Introduction: Family history plays an important role in the development of essential hypertension, and increased arterial stiffening is an important pathogenic component. Applanation tonometry is a novel technology for evaluating arterial stiffening.
Subjects and Methods: To evaluate the applicability of applanation tonometry, 143 normotensive subjects (51.7% male) with family history of hypertension, and 143 sex and age-matched subjects without family history of hypertension were recruited from a hypertension survey involving 5117 subjects in Macau. Blood pressure was measured by conventional cuff sphygmomanometer. Radial artery-derived aortic Augmentation Index (AI) was measured by the sphygmocardiographic machine (SphygmoCor system, Millar pencil strain gauge transducer). Their meanstandard deviation and 95% Confidence Interval (CI) were evaluated.
Results: Their demographic factors were similar between the subjects with family history and those without (P>0.5). Their blood pressures in both groups increased with age. AI was similar in 15-29 years group (P=0.548), but AI in 30-39 years with family history (134.919.8, 95% CI 129.3-140.5%) and those over 40 years (139.318.8, 95% CI 135.0-143.3%) were significantly higher than those without family history (125.819.9, 95% CI 120.2-131.4% and 133.820.8, 95% CI 129.1-138.5% respectively) (P<0.05).
Conclusion: AI is significantly higher in normotensive subjects with family history than those without family history. Measurement of AI may be promoted as indicator of potential risk of hypertension, with implication in primary prevention.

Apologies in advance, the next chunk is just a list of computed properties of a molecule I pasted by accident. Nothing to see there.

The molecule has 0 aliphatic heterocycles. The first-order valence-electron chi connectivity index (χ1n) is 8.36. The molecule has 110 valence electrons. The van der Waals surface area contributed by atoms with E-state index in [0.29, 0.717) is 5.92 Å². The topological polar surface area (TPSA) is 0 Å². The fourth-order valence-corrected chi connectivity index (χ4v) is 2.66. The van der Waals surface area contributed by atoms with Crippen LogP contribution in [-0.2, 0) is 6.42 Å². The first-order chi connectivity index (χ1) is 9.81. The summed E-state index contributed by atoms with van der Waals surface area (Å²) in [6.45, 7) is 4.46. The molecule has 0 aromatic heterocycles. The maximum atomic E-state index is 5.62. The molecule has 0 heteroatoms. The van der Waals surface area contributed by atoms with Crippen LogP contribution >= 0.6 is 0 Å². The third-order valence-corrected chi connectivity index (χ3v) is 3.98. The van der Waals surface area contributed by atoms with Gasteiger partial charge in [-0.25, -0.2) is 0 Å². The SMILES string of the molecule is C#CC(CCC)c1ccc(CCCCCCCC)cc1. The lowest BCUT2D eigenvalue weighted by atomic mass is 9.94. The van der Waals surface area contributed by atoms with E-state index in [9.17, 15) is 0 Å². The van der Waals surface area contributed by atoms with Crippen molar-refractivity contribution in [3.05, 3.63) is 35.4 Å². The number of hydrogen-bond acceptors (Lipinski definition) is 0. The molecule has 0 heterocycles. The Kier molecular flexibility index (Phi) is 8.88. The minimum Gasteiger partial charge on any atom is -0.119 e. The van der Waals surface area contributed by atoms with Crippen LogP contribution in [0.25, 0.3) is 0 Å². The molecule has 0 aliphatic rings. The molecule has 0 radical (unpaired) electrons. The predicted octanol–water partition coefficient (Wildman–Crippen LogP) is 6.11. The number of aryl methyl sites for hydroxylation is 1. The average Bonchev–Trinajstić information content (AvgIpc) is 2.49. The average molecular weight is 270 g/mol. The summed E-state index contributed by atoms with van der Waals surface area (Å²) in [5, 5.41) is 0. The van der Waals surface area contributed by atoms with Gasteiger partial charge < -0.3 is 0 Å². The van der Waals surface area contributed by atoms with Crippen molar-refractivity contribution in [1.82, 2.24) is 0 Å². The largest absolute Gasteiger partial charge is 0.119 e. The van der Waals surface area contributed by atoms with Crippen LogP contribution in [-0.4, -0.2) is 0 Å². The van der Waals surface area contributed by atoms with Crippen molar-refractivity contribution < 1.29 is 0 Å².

Family history plays an important role in the development of essential hypertension . A study from the hypertension survey of 24,762 subjects in China showed the prevalence of hypertension in subjects with hypertensive family history (either father or mother or both have hypertension) was significantly higher than those without family history . Furthermore, the onset age of hypertension in subjects with hypertensive family history was younger than those without hypertensive family history. It is well known that blood pressure is a quantitative trait controlled by numerous hormonals, neural, and structural changes. Structural changes in large blood vessels in hypertension include medial degenerative changes, which stiffen the arteries and increase the pulse wave velocity. Such degree of vascular stiffening may lead to the development of hypertension. Accordingly, genetic risk factors affecting the rate of increase in vascular stiffening are being considered as a topic of great interest . Sphygmocardiography has been utilized to assess the pulse wave form, involving the mathematical derivation of central aortic pulses wave forms from recordings of peripheral pulses [4,5]. We propose a first study, we trust, of changes in human arterial pulse using applanation tonometry in subjects with family history of hypertension, as a noninvasive indicator of arterial stiffening, in the pre-clinical stage.